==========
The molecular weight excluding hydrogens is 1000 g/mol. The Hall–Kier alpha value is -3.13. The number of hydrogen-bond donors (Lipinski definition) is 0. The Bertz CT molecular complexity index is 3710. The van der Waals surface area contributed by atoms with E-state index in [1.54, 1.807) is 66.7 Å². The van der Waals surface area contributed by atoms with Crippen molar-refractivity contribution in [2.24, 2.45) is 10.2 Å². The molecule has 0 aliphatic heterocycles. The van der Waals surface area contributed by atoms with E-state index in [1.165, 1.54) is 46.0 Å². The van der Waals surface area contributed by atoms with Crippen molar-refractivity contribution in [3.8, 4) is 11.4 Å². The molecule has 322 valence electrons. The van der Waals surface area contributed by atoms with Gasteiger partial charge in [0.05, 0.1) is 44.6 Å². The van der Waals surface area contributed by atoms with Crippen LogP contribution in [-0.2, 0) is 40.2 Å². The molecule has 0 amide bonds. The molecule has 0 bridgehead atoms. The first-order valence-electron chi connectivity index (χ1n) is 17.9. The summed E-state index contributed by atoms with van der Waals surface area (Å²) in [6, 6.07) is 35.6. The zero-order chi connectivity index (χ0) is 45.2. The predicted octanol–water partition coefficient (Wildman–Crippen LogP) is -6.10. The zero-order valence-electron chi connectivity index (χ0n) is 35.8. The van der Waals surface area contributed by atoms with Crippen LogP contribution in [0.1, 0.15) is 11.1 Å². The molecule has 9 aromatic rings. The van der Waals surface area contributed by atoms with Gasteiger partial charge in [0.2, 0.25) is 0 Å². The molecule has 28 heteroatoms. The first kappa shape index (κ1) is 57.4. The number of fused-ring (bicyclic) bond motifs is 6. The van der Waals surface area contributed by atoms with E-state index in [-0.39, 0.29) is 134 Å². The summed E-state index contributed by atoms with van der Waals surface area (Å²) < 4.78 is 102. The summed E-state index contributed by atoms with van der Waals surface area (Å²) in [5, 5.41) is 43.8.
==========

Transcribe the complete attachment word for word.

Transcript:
The molecular weight excluding hydrogens is 1000 g/mol. The Hall–Kier alpha value is -3.13. The number of hydrogen-bond donors (Lipinski definition) is 0. The Bertz CT molecular complexity index is 3710. The van der Waals surface area contributed by atoms with E-state index in [1.54, 1.807) is 66.7 Å². The van der Waals surface area contributed by atoms with Crippen molar-refractivity contribution in [2.24, 2.45) is 10.2 Å². The molecule has 0 aliphatic heterocycles. The van der Waals surface area contributed by atoms with E-state index in [1.165, 1.54) is 46.0 Å². The van der Waals surface area contributed by atoms with Crippen molar-refractivity contribution in [3.8, 4) is 11.4 Å². The molecule has 322 valence electrons. The van der Waals surface area contributed by atoms with Gasteiger partial charge in [0.05, 0.1) is 44.6 Å². The van der Waals surface area contributed by atoms with Crippen LogP contribution in [-0.2, 0) is 40.2 Å². The molecule has 0 amide bonds. The molecule has 0 bridgehead atoms. The first-order valence-electron chi connectivity index (χ1n) is 17.9. The summed E-state index contributed by atoms with van der Waals surface area (Å²) in [6, 6.07) is 35.6. The zero-order chi connectivity index (χ0) is 45.2. The predicted octanol–water partition coefficient (Wildman–Crippen LogP) is -6.10. The zero-order valence-electron chi connectivity index (χ0n) is 35.8. The van der Waals surface area contributed by atoms with Crippen LogP contribution in [0.1, 0.15) is 11.1 Å². The molecule has 9 aromatic rings. The van der Waals surface area contributed by atoms with Gasteiger partial charge in [0.2, 0.25) is 0 Å². The molecule has 28 heteroatoms. The first kappa shape index (κ1) is 57.4. The number of fused-ring (bicyclic) bond motifs is 6. The van der Waals surface area contributed by atoms with E-state index in [-0.39, 0.29) is 134 Å². The summed E-state index contributed by atoms with van der Waals surface area (Å²) < 4.78 is 102. The summed E-state index contributed by atoms with van der Waals surface area (Å²) in [5, 5.41) is 43.8.